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Steven Huff's prototype home, Chateau Pensmore, is built to withstand natural disasters and to be nearly energy neutral. The former CIA agent says the home's price tag is less than $10 million, and it will be completed in 2013.
Steven Huff's prototype home, Chateau Pensmore, is built to withstand natural disasters and to be nearly energy neutral. The former CIA agent says the home's price tag is less than $10 million, and it will be completed in 2013.

Pensmore showcases new construction technology

Posted online
Steven Huff said he wanted to keep things as quiet as possible. But when you’re building a 72,000-square-foot home, even in the remote Ozarks’ hills of southern Christian County, people notice.

In the last six months, national media giants The New York Times, Forbes Magazine and “The Today Show” have reported on Huff’s construction of one of the largest residential homes in the country. The estate in Highlandville is dubbed Chateau Pensmore.

Huff, a former CIA agent and software entrepreneur, is investing in Green Bay, Wis.-based TF Forming Systems, a company that he feels is on the cutting edge of energy efficient and durable concrete construction. Having already built two homes with the company’s technology, the Brunswick, Mo., native said he wanted to show the world – in particular, anyone in the commercial construction industry who wanted a virtually indestructible and nearly energy-neutral hospital, school or company headquarters – the capabilities of compressed Styrofoam and concrete.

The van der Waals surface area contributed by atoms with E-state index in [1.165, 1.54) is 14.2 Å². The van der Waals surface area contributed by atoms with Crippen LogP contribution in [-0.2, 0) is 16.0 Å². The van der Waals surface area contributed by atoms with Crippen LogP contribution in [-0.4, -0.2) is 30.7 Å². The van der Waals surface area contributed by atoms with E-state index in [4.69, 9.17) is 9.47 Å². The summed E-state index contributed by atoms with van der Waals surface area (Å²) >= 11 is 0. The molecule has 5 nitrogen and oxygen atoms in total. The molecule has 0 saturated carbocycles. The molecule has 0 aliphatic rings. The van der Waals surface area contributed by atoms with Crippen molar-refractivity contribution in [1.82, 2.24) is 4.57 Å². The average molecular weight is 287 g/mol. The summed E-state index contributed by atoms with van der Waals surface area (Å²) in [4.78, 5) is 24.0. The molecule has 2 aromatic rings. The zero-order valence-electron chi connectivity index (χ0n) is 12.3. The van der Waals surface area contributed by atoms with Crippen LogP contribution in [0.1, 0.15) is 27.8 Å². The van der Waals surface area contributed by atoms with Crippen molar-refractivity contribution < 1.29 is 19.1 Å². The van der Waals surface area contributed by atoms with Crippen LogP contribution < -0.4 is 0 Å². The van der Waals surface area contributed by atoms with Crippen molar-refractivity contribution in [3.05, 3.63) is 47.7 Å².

And now at least one local company is working to develop technology being used in Pensmore’s contruction.

Under $10 million
Huff opened his doors to Springfield Business Journal on Sept. 27 to talk about his vision for the home that may change the landscape of the foothills at the western edge of the Mark Twain National Forest for centuries. Construction on the house began in 2008 and is expected to wrap up in late 2013.

The star of the construction show, which Huff maintains is costing less than $10 million, is TF’s TransForm, a super-insulated energy-storing vertical concrete forming system. To make the home as close to energy neutral as possible, Huff is using solar heat collectors to store liquid radiant heat in tubes throughout the concrete walls to make the home, among other things, a model for future green building.